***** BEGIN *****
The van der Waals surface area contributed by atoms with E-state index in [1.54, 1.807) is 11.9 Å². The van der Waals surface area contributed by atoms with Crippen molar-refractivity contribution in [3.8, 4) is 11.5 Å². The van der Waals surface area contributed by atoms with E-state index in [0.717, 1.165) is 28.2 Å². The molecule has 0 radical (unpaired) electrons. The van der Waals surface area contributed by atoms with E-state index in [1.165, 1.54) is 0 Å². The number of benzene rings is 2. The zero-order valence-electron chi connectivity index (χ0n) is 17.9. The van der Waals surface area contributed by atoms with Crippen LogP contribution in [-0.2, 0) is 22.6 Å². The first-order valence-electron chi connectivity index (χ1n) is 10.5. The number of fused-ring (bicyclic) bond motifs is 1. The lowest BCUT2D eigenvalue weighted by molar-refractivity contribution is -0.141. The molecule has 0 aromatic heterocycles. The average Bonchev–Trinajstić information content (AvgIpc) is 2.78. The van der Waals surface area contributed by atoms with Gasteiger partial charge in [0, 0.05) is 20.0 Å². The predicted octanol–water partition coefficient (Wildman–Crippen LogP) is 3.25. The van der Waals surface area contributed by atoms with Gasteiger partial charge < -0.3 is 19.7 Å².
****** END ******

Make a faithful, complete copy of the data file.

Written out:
The van der Waals surface area contributed by atoms with E-state index in [1.54, 1.807) is 11.9 Å². The van der Waals surface area contributed by atoms with Crippen molar-refractivity contribution in [3.8, 4) is 11.5 Å². The van der Waals surface area contributed by atoms with E-state index in [0.717, 1.165) is 28.2 Å². The molecule has 0 radical (unpaired) electrons. The van der Waals surface area contributed by atoms with E-state index in [1.165, 1.54) is 0 Å². The number of benzene rings is 2. The zero-order valence-electron chi connectivity index (χ0n) is 17.9. The van der Waals surface area contributed by atoms with Crippen LogP contribution in [-0.2, 0) is 22.6 Å². The first-order valence-electron chi connectivity index (χ1n) is 10.5. The number of fused-ring (bicyclic) bond motifs is 1. The lowest BCUT2D eigenvalue weighted by molar-refractivity contribution is -0.141. The molecule has 0 aromatic heterocycles. The average Bonchev–Trinajstić information content (AvgIpc) is 2.78. The van der Waals surface area contributed by atoms with Gasteiger partial charge in [0, 0.05) is 20.0 Å². The predicted octanol–water partition coefficient (Wildman–Crippen LogP) is 3.25. The van der Waals surface area contributed by atoms with Gasteiger partial charge < -0.3 is 19.7 Å².